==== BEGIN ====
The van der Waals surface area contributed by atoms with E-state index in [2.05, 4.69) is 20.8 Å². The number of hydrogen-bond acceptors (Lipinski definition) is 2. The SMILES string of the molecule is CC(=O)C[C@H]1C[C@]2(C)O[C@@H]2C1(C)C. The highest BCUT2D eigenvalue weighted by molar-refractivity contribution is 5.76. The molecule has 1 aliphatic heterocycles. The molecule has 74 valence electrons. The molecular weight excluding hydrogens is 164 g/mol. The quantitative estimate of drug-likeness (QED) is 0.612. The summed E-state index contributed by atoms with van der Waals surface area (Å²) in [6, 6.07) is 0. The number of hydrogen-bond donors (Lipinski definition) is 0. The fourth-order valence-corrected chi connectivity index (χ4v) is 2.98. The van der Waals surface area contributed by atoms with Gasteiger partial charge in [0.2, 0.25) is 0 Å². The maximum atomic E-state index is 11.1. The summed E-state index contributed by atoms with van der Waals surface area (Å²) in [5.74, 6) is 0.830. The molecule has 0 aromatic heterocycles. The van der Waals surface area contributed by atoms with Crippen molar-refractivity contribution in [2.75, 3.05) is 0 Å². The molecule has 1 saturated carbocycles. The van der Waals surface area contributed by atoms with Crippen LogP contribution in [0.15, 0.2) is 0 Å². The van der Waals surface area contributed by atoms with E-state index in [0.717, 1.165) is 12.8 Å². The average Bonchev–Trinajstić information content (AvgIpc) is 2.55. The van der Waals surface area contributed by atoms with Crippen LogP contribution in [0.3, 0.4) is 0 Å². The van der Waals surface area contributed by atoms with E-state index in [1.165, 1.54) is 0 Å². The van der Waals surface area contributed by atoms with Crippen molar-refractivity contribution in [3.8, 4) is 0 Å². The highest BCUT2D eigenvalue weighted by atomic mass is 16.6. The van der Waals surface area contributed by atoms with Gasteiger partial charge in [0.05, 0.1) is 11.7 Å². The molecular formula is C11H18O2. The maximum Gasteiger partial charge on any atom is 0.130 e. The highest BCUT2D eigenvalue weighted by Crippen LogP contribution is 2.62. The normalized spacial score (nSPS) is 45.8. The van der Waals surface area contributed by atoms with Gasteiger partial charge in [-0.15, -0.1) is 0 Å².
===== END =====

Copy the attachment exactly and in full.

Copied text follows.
The van der Waals surface area contributed by atoms with E-state index in [2.05, 4.69) is 20.8 Å². The number of hydrogen-bond acceptors (Lipinski definition) is 2. The SMILES string of the molecule is CC(=O)C[C@H]1C[C@]2(C)O[C@@H]2C1(C)C. The highest BCUT2D eigenvalue weighted by molar-refractivity contribution is 5.76. The molecule has 1 aliphatic heterocycles. The molecule has 74 valence electrons. The molecular weight excluding hydrogens is 164 g/mol. The quantitative estimate of drug-likeness (QED) is 0.612. The summed E-state index contributed by atoms with van der Waals surface area (Å²) in [6, 6.07) is 0. The number of hydrogen-bond donors (Lipinski definition) is 0. The fourth-order valence-corrected chi connectivity index (χ4v) is 2.98. The van der Waals surface area contributed by atoms with Gasteiger partial charge in [0.2, 0.25) is 0 Å². The maximum atomic E-state index is 11.1. The summed E-state index contributed by atoms with van der Waals surface area (Å²) in [5.74, 6) is 0.830. The molecule has 0 aromatic heterocycles. The van der Waals surface area contributed by atoms with Crippen molar-refractivity contribution in [2.75, 3.05) is 0 Å². The molecule has 1 saturated carbocycles. The van der Waals surface area contributed by atoms with Crippen LogP contribution in [0.15, 0.2) is 0 Å². The van der Waals surface area contributed by atoms with E-state index in [0.717, 1.165) is 12.8 Å². The average Bonchev–Trinajstić information content (AvgIpc) is 2.55. The van der Waals surface area contributed by atoms with Crippen LogP contribution in [0.3, 0.4) is 0 Å². The van der Waals surface area contributed by atoms with E-state index in [1.165, 1.54) is 0 Å². The van der Waals surface area contributed by atoms with Crippen molar-refractivity contribution in [3.8, 4) is 0 Å². The highest BCUT2D eigenvalue weighted by atomic mass is 16.6. The van der Waals surface area contributed by atoms with Gasteiger partial charge in [0.05, 0.1) is 11.7 Å². The molecular formula is C11H18O2. The maximum Gasteiger partial charge on any atom is 0.130 e. The highest BCUT2D eigenvalue weighted by Crippen LogP contribution is 2.62. The normalized spacial score (nSPS) is 45.8. The van der Waals surface area contributed by atoms with Gasteiger partial charge in [-0.15, -0.1) is 0 Å².